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My idle thoughts on tech startups

Microsoft, Near Death, & Enterprise Cloud

Lee Hower
September 3, 2013 · 4  min.

phoenixWe all woke up to the news that Microsoft is buying Nokia for ~$7B (ok, not the carrier infrastructure biz but the main part of Nokia that anybody cares about).  This isn’t totally out of left field since they’ve had a close partnership for a year, but I tweeted my reaction:

 “Microsoft buying Nokia core phone business strikes me as 0.5 + 0.5 = 0.6

What Microsoft needs is a near death experience so that they can reinvent themselves as an enterprise cloud company.  Big tech has long had a history of phoenixes rising from the ashes… think near death of Apple which in the long run came to dominate mobile computing, or IBM which went from a dying “Big Blue” to todays “THINK” which dominates tech services and much server-side computing.  And there are plenty of non-tech companies whose near death experiences catalyzed remarkable transformations (Ford under Alan Mulally, Continental Airlines under Gordon Bethune, et al).

In the late ’90s Microsoft was the world’s most valuable company and dominated virtually every category of software that mattered, and even some that didn’t matter that much (e.g. browsers).  To be fair to Microsoft they’ve done some laudable things in the past decade like creating a respectable (still distant #2) search company in Bing, being both dominant and innovative in console gaming (Kinnect, Xbox Live, etc), and acquiring some interesting companies (Skype, Yammer).  And Microsoft’s Azure strategy has given it a strong position in public and private cloud computing.

But the company has fundamentally been playing catch up for most of the Ballmer era, and arguably has done a mediocre job of it.  While I’m sure Hollywood would love a story like “Bill Gates returns to Microsoft and makes it into a radical innovator”, that’s simply not going to happen.  And the reality is that Microsoft isn’t exactly near death, with healthy profits and cash-flow from Windows, Office, and cloud services.  MSFT has more billion dollar software franchises than you can shake a stick at (Dynamics in SMB CRM, Sharepoint, etc).

As interesting as Bing, Xbox, Skype, and other consumer services may be they don’t make much money.  And the consumer hardware businesses (Surface, Windows phone) have flopped big time.  Doubling down on consumer hardware with Nokia seems like a terrible idea to me… MSFT will continue to struggle in these categories and not make much money in them.  It would probably take a near-death experience for Microsoft to realize that being awesome in something is better than being mediocre in everything.  The path to being awesome in something would look roughly like this.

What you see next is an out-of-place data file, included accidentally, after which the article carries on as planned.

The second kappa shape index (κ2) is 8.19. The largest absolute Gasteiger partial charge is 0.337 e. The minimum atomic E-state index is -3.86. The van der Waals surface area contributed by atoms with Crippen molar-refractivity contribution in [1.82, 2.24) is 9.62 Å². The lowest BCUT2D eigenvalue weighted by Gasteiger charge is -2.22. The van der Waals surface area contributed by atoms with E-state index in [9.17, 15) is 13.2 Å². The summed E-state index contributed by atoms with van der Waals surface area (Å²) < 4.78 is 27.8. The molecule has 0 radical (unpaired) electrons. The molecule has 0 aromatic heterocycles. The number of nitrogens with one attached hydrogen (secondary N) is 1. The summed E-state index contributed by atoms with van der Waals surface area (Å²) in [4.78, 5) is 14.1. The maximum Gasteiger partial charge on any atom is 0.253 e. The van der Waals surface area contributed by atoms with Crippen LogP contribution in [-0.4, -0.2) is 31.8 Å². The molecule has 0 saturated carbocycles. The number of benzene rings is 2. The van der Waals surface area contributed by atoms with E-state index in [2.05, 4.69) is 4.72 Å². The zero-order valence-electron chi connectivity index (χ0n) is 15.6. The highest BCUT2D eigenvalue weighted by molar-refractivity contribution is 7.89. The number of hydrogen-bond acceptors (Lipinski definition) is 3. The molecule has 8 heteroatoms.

1) Hire transformative CEO to replace Ballmer.  This seems like a no-brainer but Ballmer and the MSFT board might lean towards a less risky path.  Names like Stephen Elop of Nokia, John Donahue of eBay, and internal candidates (Satya Nadella, Steven Sinofsky, et al) are mentioned.  Microsoft is an enormous ship and reinventing the company would be non-trivial for anyone, so I don’t think the choice is an obvious one.  Remember Lou Gerstner ran American Express before taking the helm at IBM in 1993.  But all the other phoenix-risen stories above are intrinsically linked to a strong leader willing not only to take the riskier strategic path but also willing to persuade and cajole a large organization that path was necessary.

2) Divest the consumer facing businesses in mobile hardware, gaming, and online services.  Xbox could probably be a pretty good standalone business but MSFT will never be a leader in phones, tablets, or search.  Microsoft doesn’t need the cash… despite limited growth and paying a substantial dividend, MSFT still generates good cashflow and has >$70B on it’s balance sheet.  But the company does need to become more focused in its strategy, operations, and personnel.

3) Triple down on cloud infrastructure & services with Azure and acquisitions.  At the 90,000 foot level platforms matter if you want to be in the end-user device business.  But the next 10+ years of computing can be roughly described as cloud + pipes + device platforms.  Apple, Google, and Samsung are winning in the latter but Microsoft can dominate the former as a software and service “platform” for enterprises and infrastructure providers.

And I specifically mean cloud infrastructure rather than the application layer.  It would be silly for Microsoft to buy a bunch of SaaS companies to compete against Oracle and SAP.  Microsoft already has a dominant position from server OS to private/public cloud services so they should build on that that organically and through acquisition.  Want names?  Small ball would be acquisitions of companies which help manage and power cloud applications and there’s lots to choose from here:  stodgy old guys like BMC to recently public ServiceNow or Splunk to privately held startups (MongoDB, et al).  The transformative play would be for VMWare, which would probably require buying EMC at the same time (divest the storage hardware but keep storage software, RSA, etc).  A bunch of people smarter than me about enterprise cloud could probably gin up even more names than I did in thinking about this for 60 seconds.

FWIW, I don’t predict this will happen.  I think Microsoft will continue to lead in a few areas but muddle along in so many more.  I suspect they’ll pick a smart and competent replacement for Ballmer, but not one who will transform by shrinking then re-focusing and growing again as an enterprise cloud world-beater.  I’m rooting for Microsoft and you never know…

Lee Hower
Lee is a co-founder and Partner at NextView Ventures. He has spent his entire career as an entrepreneur and investor in early-stage software and internet startups.